“Do you like books?” asks Anna, a friendly mum who I’m chatting to in the park while our children roll, swing and wail in the background.
She doesn’t know I’m a writer, and to be honest, after six months of a new baby-and-toddler combo, I don’t know I’m a writer either. “Yes, I like books,” I say vaguely. “At least I used to, I think.”
“I’m thinking of starting a book club,” says Anna cheerily. “Do you want to join?”
“Lovely,” I say absently, wiping my baby’s snotty nose while my toddler clings to my leg and screeches for a biscuit. “Count me in.”
Actually I’m saying this to be polite. I’m fighting nappies, beakers and sandwiches, lack of sleep and lack of time. As a child and teenager I spent long hours lying on my bed lost in everything from Judy Blume to Jane Eyre, but as a mother I feel like Alice falling down the rabbit-hole. Where on earth do I get the time to READ a book? I don’t manage to brush my hair or have a shower some days, much less ...
But a few months later I’m sitting around a table in Anna’s house holding a glass of wine and talking about Alan Johnson’s childhood biography “This Boy” with a circle of chatty and intelligent readers all drawn from the surrounding Avenues. Johnson grew up in our neighbourhood in the Fifties and we’re having fun spotting landmarks and discussing how the area has changed. For the first time in a year or so I feel like my brain is connected to the world of information and ideas, and I don’t have to swivel abruptly round and shout “Quiet! Stop running!”
Yet as the months go by and new books are chosen and discussed, I realise there’s something deeper happening. Reading in a group is different to reading on your own. My experience of a book doesn’t end when I close the final page and as a result the story doesn’t remain locked and fossilised in my memory. Other people have their own ideas and through sharing it the story lives, leaps, and bounds again. There is no fixed way to interpret a book; different characters are sympathised with or disliked, an author’s voice can be either believed or distrusted, filtered through the lens of our differing experiences and background. Anya, another fellow book club member and TV producer, says “It's really interesting to see different people’s responses to the stories we read. Some of us might look at a story from a feminist perspective when others don't read the book in that way at all.” Allison, a special needs advisor, agrees. "It's really valuable being able to discuss the books and it can actually change my opinion or perspective on them." In essence, a story isn’t “mine” any longer - it is “ours.”
What is it about sharing a story that makes us feel so connected? Does it go back to our primal urge to communicate, to build meaning out of chaos, the ancient rite of sharing tales round a camp fire with the community?
For Anna the founder, it was exactly her need for a sense of community that made her want to start up a book club. “It’s made living in the crazy capital a little more like being in a village. People want to belong and feel involved in the community. If we're meeting and we're talking than that's a good thing.”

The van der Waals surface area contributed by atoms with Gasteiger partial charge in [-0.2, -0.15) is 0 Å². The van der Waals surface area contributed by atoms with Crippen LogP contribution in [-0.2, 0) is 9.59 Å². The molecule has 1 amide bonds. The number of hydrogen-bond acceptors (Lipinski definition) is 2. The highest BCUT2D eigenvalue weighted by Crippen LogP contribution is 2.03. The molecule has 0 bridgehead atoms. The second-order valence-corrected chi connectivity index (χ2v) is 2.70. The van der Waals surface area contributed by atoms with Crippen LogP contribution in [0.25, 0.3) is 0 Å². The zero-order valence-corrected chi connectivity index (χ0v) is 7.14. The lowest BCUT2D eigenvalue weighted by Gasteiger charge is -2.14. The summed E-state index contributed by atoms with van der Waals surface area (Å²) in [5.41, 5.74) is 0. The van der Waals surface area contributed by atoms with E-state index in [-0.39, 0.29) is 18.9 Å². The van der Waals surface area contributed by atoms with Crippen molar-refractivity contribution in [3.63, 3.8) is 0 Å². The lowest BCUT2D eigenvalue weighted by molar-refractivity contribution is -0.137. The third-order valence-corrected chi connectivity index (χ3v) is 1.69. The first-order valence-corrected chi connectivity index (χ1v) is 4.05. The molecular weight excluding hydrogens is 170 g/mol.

That's not to say that all communal experiences of stories are by definition positive. As a child, piano teacher Linda remembers finding reading “difficult and remember having to read out loud to the class. It was hard and deeply embarrassing, I was slower than others and the result was that it put me off reading in my junior years.” Now as an adult she reads widely and “the group has definitely encouraged me to look at authors that I would not normally look at and I am glad of this. I don't want to get stuck in a rut.”
Reading “in public” is definitely harder in some ways. Going against a majority verdict is difficult, if you love a book that is universally detested, or being the sole voice of dissent in an ocean of love. Some might find reading “to order” tricky, or finishing by a deadline when there’s so much other stuff to be done, but Allison sees this as a positive. “Although I was read to as a child, reading for me has always been a solitary activity. The book club helps me by motivating me to read, or to keep reading a book even if I don't like it.”
Personally, to my surprise, I find time to read that I didn’t realise I had, and my mind feels refreshed after half an hour’s reading rather than jaded from scrolling through Facebook and Twitter. It’s a treat rather than a workout. And it’s had a positive effect on the book eco-system too, as I try to make time to order the book of the month at the local library, although often I cheat and borrow other people’s Kindles ...
But aren't book clubs a trend long over, a bit Noughties? Well I suppose like anything, they are what you make them. Our one-year anniversary of the Avenues Book Club is coming up soon, and we plan to go out to dinner to celebrate. Over the last year we’ve read biographies, magic realism, classics, new bestsellers, and science books; we’ve made friends just round the corner and established a social and support network that is often lacking in cities today. I feel tuned in to the world and the local community in a way that I haven’t since I was a kid. As Anya puts it, “A book can draw us into surprisingly frank and intimate conversations about our own lives ... and it has made it clear to me that our own stories, and those of our friends and neighbours, are often as compelling as any story committed to print.”
As adults and parents, we have so little time to ourselves that making time to read feels like a luxury. But is it really a luxury? If some of the major paths to happiness are through connectedness to others and the sense of communication, isn’t reading something really vital and essential?
What do you think? Are you a member of a book club? Or do you prefer to read alone? Let me know!